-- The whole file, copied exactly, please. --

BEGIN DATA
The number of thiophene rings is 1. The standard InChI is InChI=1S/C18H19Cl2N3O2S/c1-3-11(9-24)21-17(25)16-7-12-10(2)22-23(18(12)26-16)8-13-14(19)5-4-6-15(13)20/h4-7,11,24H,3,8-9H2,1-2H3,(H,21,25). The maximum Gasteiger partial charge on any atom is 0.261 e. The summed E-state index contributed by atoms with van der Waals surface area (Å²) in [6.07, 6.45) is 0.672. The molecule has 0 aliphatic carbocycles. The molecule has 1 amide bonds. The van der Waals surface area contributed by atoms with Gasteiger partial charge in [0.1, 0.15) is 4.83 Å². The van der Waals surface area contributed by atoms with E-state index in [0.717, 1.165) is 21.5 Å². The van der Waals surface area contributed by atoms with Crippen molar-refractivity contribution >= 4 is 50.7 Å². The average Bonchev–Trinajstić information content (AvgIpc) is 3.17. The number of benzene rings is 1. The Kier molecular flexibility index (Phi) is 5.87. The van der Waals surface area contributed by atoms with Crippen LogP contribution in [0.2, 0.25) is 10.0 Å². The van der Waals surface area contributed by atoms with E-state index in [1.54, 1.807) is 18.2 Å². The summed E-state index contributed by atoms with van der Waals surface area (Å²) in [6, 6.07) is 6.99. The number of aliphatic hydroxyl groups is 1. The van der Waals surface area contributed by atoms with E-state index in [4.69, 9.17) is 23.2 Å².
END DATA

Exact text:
The number of thiophene rings is 1. The standard InChI is InChI=1S/C18H19Cl2N3O2S/c1-3-11(9-24)21-17(25)16-7-12-10(2)22-23(18(12)26-16)8-13-14(19)5-4-6-15(13)20/h4-7,11,24H,3,8-9H2,1-2H3,(H,21,25). The maximum Gasteiger partial charge on any atom is 0.261 e. The summed E-state index contributed by atoms with van der Waals surface area (Å²) in [6.07, 6.45) is 0.672. The molecule has 0 aliphatic carbocycles. The molecule has 1 amide bonds. The van der Waals surface area contributed by atoms with Gasteiger partial charge in [0.1, 0.15) is 4.83 Å². The van der Waals surface area contributed by atoms with E-state index in [0.717, 1.165) is 21.5 Å². The van der Waals surface area contributed by atoms with Crippen molar-refractivity contribution >= 4 is 50.7 Å². The average Bonchev–Trinajstić information content (AvgIpc) is 3.17. The number of benzene rings is 1. The Kier molecular flexibility index (Phi) is 5.87. The van der Waals surface area contributed by atoms with Crippen LogP contribution in [0.2, 0.25) is 10.0 Å². The van der Waals surface area contributed by atoms with E-state index in [1.54, 1.807) is 18.2 Å². The summed E-state index contributed by atoms with van der Waals surface area (Å²) in [6, 6.07) is 6.99. The number of aliphatic hydroxyl groups is 1. The van der Waals surface area contributed by atoms with E-state index in [4.69, 9.17) is 23.2 Å².